Will Google deliver its own dynamic language runtime?

It's been over a year since Microsoft announced its dynamic language runtime (DLR), a software layer on top of .Net that allows dynamic languages, like Ruby and Python, to integrate more tightly with Microsoft's core set of developer class libraries.

It's been over a year since Microsoft announced its dynamic language runtime (DLR), a software layer on top of .Net that allows dynamic languages, like Ruby and Python, to integrate more tightly with Microsoft's core set of developer class libraries.

Microsoft first unveiled plans for the DLR at its Mix '07 conference. The DLR adds to the Common Language Runtime (CLR), the heart of .Net, a set of services that are particularly attuned to dynamic languages.

James Hamilton, whose signature identifies him these days as a member of the Microsoft "Data Center Futures Team," blogged on June 18 about the possibility of Google doing its own DLR:

"It’s hard to know for sure what is coming but the popular speculation is that Google will be announcing a dynamic language runtime with support for Python, JavaScript, and Java. A language runtime running on both server-side and client-side with support for a broad range of client devices including mobile phones would be pretty interesting."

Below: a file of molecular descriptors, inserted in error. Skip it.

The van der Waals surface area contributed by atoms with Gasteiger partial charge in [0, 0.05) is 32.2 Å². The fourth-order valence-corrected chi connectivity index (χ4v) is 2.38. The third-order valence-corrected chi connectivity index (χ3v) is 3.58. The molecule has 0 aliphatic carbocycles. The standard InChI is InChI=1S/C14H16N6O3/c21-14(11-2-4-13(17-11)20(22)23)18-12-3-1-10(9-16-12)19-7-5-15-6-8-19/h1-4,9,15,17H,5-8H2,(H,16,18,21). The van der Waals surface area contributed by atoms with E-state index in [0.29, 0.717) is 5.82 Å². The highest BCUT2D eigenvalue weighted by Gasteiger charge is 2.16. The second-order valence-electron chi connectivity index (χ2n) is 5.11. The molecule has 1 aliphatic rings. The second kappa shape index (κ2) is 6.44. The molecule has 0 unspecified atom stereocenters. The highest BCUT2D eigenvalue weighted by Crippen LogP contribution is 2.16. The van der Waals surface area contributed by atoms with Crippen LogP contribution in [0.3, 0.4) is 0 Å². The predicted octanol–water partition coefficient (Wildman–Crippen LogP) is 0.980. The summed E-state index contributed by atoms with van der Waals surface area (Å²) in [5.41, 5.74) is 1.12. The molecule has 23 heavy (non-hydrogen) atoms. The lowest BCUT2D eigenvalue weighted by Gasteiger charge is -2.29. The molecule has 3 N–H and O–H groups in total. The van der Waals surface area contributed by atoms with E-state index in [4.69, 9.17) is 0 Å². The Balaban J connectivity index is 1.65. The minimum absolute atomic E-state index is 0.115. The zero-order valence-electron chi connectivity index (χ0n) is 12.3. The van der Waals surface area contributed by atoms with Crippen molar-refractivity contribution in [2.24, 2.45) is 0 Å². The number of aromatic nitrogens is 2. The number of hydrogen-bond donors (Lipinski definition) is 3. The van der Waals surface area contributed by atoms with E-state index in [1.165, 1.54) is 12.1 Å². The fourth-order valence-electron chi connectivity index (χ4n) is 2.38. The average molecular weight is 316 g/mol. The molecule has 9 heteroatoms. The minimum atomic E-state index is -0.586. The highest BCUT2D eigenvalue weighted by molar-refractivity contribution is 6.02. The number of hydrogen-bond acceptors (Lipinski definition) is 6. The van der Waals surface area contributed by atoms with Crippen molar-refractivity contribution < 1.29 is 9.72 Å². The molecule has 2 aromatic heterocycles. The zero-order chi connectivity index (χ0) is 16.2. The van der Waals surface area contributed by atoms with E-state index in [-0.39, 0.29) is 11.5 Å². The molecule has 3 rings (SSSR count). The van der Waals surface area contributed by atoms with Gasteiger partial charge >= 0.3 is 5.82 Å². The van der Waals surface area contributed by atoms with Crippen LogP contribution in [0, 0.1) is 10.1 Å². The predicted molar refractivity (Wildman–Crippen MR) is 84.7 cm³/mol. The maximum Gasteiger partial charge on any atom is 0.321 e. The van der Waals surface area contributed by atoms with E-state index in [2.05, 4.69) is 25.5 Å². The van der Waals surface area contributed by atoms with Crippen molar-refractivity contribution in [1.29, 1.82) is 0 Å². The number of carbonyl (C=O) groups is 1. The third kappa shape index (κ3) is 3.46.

Hamilton (via Microsoft's Jon Lam, of IronRuby fame) points to an upcoming speaking engagement by Google Tech Lead manager Lars Bak as clues about Google's intentions. From Bak's bio:

"Bak is a veteran of high performance object-oriented virtual machine development. He worked on the implementation of Self at Sun labs, was a core developer of the Java VM that became Sun's HotSpot. He was tech lead on the Monty VM, used as the VM behind Sun's CLDC (Connected Limited Device Configuration) technology for mobile phones."

Do you think Google's "Secret Project" with which Bak allegedly is involved is, indeed, a DLR for Java/JavaScript? Will Google and Microsoft soon be vying on yet another front -- this time, in the DLR spaces? Anyone out there been dabbling with Microsoft's DLR? Impressions?

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